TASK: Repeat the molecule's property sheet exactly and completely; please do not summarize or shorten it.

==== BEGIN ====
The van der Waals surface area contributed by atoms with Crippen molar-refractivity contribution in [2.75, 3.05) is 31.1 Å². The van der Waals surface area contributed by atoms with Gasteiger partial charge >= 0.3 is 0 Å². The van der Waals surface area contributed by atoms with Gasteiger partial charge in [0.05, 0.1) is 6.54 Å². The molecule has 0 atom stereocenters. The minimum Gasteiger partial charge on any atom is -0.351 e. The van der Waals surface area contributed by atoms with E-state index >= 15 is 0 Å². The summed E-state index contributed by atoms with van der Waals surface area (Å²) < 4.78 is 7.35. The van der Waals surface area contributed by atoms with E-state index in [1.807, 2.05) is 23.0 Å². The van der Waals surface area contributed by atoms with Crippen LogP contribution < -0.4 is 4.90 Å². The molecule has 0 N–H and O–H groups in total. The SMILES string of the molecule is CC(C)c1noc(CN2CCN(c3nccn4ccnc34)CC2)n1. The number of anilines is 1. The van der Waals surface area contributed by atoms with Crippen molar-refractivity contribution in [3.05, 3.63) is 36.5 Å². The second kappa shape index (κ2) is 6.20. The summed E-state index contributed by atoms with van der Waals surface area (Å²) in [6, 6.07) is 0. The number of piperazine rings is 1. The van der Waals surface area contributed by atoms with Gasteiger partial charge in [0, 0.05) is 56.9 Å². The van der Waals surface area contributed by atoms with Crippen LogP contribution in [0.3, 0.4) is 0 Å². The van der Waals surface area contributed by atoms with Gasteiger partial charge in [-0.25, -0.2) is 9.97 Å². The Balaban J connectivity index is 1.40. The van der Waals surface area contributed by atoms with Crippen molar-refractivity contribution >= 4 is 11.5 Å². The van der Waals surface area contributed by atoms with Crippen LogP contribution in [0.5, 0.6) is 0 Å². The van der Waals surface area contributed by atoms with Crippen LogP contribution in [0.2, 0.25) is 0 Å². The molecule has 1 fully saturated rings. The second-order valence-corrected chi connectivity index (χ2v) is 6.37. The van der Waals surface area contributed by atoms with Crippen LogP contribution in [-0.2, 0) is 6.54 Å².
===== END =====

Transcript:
The van der Waals surface area contributed by atoms with Crippen molar-refractivity contribution in [2.75, 3.05) is 31.1 Å². The van der Waals surface area contributed by atoms with Gasteiger partial charge >= 0.3 is 0 Å². The van der Waals surface area contributed by atoms with Gasteiger partial charge in [0.05, 0.1) is 6.54 Å². The molecule has 0 atom stereocenters. The minimum Gasteiger partial charge on any atom is -0.351 e. The van der Waals surface area contributed by atoms with E-state index >= 15 is 0 Å². The summed E-state index contributed by atoms with van der Waals surface area (Å²) < 4.78 is 7.35. The van der Waals surface area contributed by atoms with E-state index in [1.807, 2.05) is 23.0 Å². The van der Waals surface area contributed by atoms with Crippen LogP contribution < -0.4 is 4.90 Å². The molecule has 0 N–H and O–H groups in total. The SMILES string of the molecule is CC(C)c1noc(CN2CCN(c3nccn4ccnc34)CC2)n1. The number of anilines is 1. The van der Waals surface area contributed by atoms with Crippen molar-refractivity contribution in [3.05, 3.63) is 36.5 Å². The second kappa shape index (κ2) is 6.20. The summed E-state index contributed by atoms with van der Waals surface area (Å²) in [6, 6.07) is 0. The number of piperazine rings is 1. The van der Waals surface area contributed by atoms with Gasteiger partial charge in [0, 0.05) is 56.9 Å². The van der Waals surface area contributed by atoms with Crippen LogP contribution in [0.3, 0.4) is 0 Å². The van der Waals surface area contributed by atoms with Gasteiger partial charge in [-0.25, -0.2) is 9.97 Å². The Balaban J connectivity index is 1.40. The van der Waals surface area contributed by atoms with Crippen molar-refractivity contribution >= 4 is 11.5 Å². The van der Waals surface area contributed by atoms with Crippen LogP contribution in [0.5, 0.6) is 0 Å². The van der Waals surface area contributed by atoms with Crippen LogP contribution in [0.2, 0.25) is 0 Å². The molecule has 1 fully saturated rings. The second-order valence-corrected chi connectivity index (χ2v) is 6.37. The van der Waals surface area contributed by atoms with Crippen LogP contribution in [-0.2, 0) is 6.54 Å².